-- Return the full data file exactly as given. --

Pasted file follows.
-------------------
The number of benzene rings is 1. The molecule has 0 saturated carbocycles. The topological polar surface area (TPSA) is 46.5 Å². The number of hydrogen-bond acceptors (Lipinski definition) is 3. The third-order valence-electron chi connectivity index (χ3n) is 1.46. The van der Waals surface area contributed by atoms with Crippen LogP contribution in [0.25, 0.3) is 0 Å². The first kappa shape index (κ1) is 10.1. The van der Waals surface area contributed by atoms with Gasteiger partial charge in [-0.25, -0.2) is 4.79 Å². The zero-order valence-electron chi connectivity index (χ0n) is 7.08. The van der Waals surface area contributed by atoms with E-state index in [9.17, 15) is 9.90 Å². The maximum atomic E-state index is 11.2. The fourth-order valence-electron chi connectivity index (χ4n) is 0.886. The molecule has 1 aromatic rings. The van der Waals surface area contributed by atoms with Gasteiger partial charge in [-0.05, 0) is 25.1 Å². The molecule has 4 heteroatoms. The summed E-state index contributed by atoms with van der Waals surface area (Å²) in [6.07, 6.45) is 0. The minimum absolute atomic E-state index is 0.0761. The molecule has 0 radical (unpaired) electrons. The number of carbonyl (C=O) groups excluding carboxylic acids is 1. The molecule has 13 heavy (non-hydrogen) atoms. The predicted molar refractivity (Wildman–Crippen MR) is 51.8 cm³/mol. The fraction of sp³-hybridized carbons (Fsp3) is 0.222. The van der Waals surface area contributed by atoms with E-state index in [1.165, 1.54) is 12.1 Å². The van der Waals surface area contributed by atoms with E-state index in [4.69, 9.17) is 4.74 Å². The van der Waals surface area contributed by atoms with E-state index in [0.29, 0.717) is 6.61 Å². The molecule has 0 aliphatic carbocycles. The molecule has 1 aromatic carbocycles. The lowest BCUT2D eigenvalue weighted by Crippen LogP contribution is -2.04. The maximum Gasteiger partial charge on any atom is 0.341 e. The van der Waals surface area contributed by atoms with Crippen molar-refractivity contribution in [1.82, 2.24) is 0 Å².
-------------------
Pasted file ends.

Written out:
The number of benzene rings is 1. The molecule has 0 saturated carbocycles. The topological polar surface area (TPSA) is 46.5 Å². The number of hydrogen-bond acceptors (Lipinski definition) is 3. The third-order valence-electron chi connectivity index (χ3n) is 1.46. The van der Waals surface area contributed by atoms with Crippen LogP contribution in [0.25, 0.3) is 0 Å². The first kappa shape index (κ1) is 10.1. The van der Waals surface area contributed by atoms with Gasteiger partial charge in [-0.25, -0.2) is 4.79 Å². The zero-order valence-electron chi connectivity index (χ0n) is 7.08. The van der Waals surface area contributed by atoms with E-state index in [9.17, 15) is 9.90 Å². The maximum atomic E-state index is 11.2. The fourth-order valence-electron chi connectivity index (χ4n) is 0.886. The molecule has 1 aromatic rings. The van der Waals surface area contributed by atoms with Gasteiger partial charge in [-0.05, 0) is 25.1 Å². The molecule has 4 heteroatoms. The summed E-state index contributed by atoms with van der Waals surface area (Å²) in [6.07, 6.45) is 0. The minimum absolute atomic E-state index is 0.0761. The molecule has 0 radical (unpaired) electrons. The number of carbonyl (C=O) groups excluding carboxylic acids is 1. The molecule has 13 heavy (non-hydrogen) atoms. The predicted molar refractivity (Wildman–Crippen MR) is 51.8 cm³/mol. The fraction of sp³-hybridized carbons (Fsp3) is 0.222. The van der Waals surface area contributed by atoms with E-state index in [1.165, 1.54) is 12.1 Å². The van der Waals surface area contributed by atoms with E-state index in [4.69, 9.17) is 4.74 Å². The van der Waals surface area contributed by atoms with E-state index in [0.29, 0.717) is 6.61 Å². The molecule has 0 aliphatic carbocycles. The molecule has 1 aromatic carbocycles. The lowest BCUT2D eigenvalue weighted by Crippen LogP contribution is -2.04. The maximum Gasteiger partial charge on any atom is 0.341 e. The van der Waals surface area contributed by atoms with Crippen molar-refractivity contribution in [1.82, 2.24) is 0 Å².